Thursday, February 20, 2014

A conversation with Hugh Nibley about my answer key

I was writing an answer key for my International Finance class just now. In passing, I mentioned an "Edenic business climate." That's when the imaginary ghost of Hugh Nibley walked into my office and took a seat.

Hugh: That is a contradiction in terms. There is no business in Eden, so there cannot be an Edenic business climate.

DW: Alright, fine. I'll call it idyllic then.

Hugh: Idyllic for Bablyon?

DW: Listen, Hugh, I'm trying to write an answer key here, and I'm not teaching a religion class.

Hugh: Why not? Shouldn't you be preparing them for the real world?

DW: I'm not being paid to teach religion. I'm being paid to teach about that part of the real world that deals with international finance and that means talking about business.

Hugh: 'Business! Mankind was my business. The common welfare was my business: charity, mercy, forbearance, benevolence, were all my business. The dealings of [international finance] were but a drop of water in the comprehensive ocean of my business!' Do your idyllic business conditions improve those?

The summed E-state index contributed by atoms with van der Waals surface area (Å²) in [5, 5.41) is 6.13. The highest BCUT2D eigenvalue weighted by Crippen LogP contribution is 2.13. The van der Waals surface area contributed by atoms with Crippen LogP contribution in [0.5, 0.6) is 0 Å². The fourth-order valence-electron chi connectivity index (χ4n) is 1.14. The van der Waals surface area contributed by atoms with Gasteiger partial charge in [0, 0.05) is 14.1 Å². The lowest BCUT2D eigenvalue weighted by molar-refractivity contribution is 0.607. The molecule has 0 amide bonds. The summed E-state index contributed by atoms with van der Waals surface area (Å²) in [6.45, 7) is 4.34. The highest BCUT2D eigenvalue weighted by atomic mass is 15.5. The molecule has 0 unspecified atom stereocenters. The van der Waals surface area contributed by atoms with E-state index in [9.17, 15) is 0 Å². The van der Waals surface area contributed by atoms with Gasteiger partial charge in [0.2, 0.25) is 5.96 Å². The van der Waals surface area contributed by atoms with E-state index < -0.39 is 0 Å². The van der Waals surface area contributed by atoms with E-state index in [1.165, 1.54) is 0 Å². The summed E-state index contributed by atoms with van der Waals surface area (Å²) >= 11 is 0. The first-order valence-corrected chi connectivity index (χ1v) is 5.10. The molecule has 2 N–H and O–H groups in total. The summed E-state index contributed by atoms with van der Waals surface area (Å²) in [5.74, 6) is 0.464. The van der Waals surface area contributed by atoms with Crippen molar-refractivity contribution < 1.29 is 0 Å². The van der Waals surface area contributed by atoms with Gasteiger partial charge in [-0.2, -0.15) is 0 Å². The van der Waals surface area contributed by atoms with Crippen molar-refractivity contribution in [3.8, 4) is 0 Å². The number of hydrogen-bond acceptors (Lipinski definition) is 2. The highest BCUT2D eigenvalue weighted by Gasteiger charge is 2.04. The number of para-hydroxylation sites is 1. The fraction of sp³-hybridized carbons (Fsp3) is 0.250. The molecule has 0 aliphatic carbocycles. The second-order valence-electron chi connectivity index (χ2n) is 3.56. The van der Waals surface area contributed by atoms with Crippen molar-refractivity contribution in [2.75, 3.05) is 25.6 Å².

DW: Thank you, Charles Dickens. Look, I do the best I can to bring ethics into my teaching. I have students consider the impact of these policies on the poor; I continually challenge them to "rove beyond the narrow limits of their money changing holes" to serve their fellow Nigerians; every semester at least one class gets to see me tearing money into shreds to convince them that money is not the point and never has been; according to their answers on the midterm, I seem to have convinced my principles of macro students that their businesses will be best served by paying their workers more; 

Hugh: Which you weren't trying to do...

DW: I'll take it anyway. I gave a mini-lecture just last week on Christian and Islamic finance. I do what I can. It's hard being an economist and a preacher at the same time.

Hugh: You mean it's hard to have one foot in Babylon and one in Zion at the same time? Some day you're going to have to choose.

DW: That's not a fair description of me and you know it.

Well, either he gave in at that point or else I had successfully fought against the light long enough to go back to the darkness of mere economics. 

And idyllic business climates.